This week AP reports that former U.S. President George Bush has launched the Pink Ribbon Red Ribbon project in Zambia. The project will expand the availability of cervical cancer prevention, screening and treatment, including the HPV vaccine, by building on the PEPFAR platform for HIV care. And last month, on the heels of the GSK decision to reduce the price of the HPV vaccine for low-income countries, the GAVI Alliance Board announced its intention to make the HPV vaccine available to GAVI-eligible countries.
These actions are supported by the WHO, the Alliance for Cervical Cancer Prevention, the Cervical Cancer Action Coalition and the UNFPA, that recommend comprehensive cervical cancer prevention plans that include both vaccination of young girls and screening and treatment of women.
That’s the good news. The bad news is that none of these agencies have yet helped low-income countries assure that the introduction of this new technology is decided based on local cost-effectiveness, affordability and ethical considerations.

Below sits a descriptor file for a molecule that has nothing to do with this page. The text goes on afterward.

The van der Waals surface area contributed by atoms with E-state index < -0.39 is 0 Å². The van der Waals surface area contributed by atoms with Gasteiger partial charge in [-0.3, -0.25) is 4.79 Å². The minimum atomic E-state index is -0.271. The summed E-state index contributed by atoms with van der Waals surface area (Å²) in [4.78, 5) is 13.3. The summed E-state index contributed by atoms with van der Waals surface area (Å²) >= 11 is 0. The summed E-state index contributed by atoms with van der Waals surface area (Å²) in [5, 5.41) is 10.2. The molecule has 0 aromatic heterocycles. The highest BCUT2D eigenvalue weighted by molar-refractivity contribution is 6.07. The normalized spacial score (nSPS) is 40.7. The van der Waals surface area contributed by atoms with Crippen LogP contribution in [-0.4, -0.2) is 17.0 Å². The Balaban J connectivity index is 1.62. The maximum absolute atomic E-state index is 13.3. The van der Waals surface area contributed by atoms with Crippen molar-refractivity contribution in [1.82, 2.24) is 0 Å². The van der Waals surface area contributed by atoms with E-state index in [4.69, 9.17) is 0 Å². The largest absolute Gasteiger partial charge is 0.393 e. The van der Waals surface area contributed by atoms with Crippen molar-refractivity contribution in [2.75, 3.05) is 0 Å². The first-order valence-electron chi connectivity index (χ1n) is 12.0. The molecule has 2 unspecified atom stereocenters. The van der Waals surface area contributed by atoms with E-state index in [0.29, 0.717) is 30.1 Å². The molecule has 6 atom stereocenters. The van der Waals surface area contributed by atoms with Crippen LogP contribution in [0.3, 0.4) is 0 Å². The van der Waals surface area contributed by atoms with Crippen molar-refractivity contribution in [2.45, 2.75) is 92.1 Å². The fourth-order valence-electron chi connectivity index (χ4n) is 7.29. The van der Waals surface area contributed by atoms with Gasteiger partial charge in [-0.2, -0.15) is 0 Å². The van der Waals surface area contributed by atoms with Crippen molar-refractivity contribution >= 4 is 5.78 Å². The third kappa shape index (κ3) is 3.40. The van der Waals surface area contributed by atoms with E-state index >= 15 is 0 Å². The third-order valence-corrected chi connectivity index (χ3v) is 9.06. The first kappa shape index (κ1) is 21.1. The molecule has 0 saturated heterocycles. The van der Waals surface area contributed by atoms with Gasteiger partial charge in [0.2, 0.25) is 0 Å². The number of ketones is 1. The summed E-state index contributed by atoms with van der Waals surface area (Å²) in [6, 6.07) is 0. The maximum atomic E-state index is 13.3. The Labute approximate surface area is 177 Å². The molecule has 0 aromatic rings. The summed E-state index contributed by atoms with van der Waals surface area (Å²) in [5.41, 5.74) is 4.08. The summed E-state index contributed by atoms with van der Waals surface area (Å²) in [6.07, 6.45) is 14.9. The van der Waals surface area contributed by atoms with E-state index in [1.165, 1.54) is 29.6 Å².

Would this intervention be cost-effective in a low-income country vis a vis alternative uses of funding for health (or even alternate approaches to reducing cervical cancer)? At an earlier price point, Thai researchers at the Ministry of Health found HPV vaccine to be cost-ineffective as an alternative to scaled-up screening and treatment (see here). While prices are headed downwards ($5/dose * 3 doses per girl) and Thailand’s health system is more developed than the low-income countries that are PEPFAR and GAVI eligible, it is not yet evident whether HPV vaccine is cost-effective in low-income settings. After all, global and regional models rely on very poor epidemiological and cost data (see here). There are also many existing priorities that remain inadequately funded — facility births, IMCI, family planning, etc. — is cervical cancer prevention, screening and treatment the next best use of funding? Countries should have their own responses, but donors could help with analytical support and collection of local epidemiology and cost data to support an informed decision. Just to put this idea in perspective, in a country that spends 18% of GDP on health, the U.S. reviewed 8 studies of U.S. data on the cost-effectiveness of the HPV vaccine before taking a decision to recommend for use (see here). Yet in settings where resources are much more constrained and the opportunity costs of the marginal dollar are significant, the global health community asks that policy-makers take the decision with no local efficacy or cost-effectiveness studies.